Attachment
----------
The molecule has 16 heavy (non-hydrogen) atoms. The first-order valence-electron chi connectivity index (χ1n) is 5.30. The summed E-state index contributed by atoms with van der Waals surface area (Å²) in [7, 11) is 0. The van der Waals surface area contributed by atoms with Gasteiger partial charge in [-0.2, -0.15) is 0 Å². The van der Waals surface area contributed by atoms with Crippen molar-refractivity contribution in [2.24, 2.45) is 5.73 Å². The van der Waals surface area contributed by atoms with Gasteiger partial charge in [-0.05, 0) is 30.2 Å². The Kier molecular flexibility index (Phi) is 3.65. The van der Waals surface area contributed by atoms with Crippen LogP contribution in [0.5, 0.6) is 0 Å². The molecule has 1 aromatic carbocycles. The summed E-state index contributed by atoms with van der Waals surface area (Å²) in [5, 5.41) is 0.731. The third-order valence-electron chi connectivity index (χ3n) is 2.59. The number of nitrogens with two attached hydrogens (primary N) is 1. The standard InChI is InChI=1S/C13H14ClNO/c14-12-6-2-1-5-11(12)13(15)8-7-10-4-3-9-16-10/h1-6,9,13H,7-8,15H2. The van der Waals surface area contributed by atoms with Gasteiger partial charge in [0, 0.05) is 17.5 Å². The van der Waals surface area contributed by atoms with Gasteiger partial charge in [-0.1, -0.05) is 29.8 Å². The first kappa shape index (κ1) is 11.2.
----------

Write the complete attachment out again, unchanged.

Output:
The molecule has 16 heavy (non-hydrogen) atoms. The first-order valence-electron chi connectivity index (χ1n) is 5.30. The summed E-state index contributed by atoms with van der Waals surface area (Å²) in [7, 11) is 0. The van der Waals surface area contributed by atoms with Gasteiger partial charge in [-0.2, -0.15) is 0 Å². The van der Waals surface area contributed by atoms with Crippen molar-refractivity contribution in [2.24, 2.45) is 5.73 Å². The van der Waals surface area contributed by atoms with Gasteiger partial charge in [-0.05, 0) is 30.2 Å². The Kier molecular flexibility index (Phi) is 3.65. The van der Waals surface area contributed by atoms with Crippen LogP contribution in [0.5, 0.6) is 0 Å². The molecule has 1 aromatic carbocycles. The summed E-state index contributed by atoms with van der Waals surface area (Å²) in [5, 5.41) is 0.731. The third-order valence-electron chi connectivity index (χ3n) is 2.59. The number of nitrogens with two attached hydrogens (primary N) is 1. The standard InChI is InChI=1S/C13H14ClNO/c14-12-6-2-1-5-11(12)13(15)8-7-10-4-3-9-16-10/h1-6,9,13H,7-8,15H2. The van der Waals surface area contributed by atoms with Gasteiger partial charge in [0, 0.05) is 17.5 Å². The van der Waals surface area contributed by atoms with Gasteiger partial charge in [-0.1, -0.05) is 29.8 Å². The first kappa shape index (κ1) is 11.2.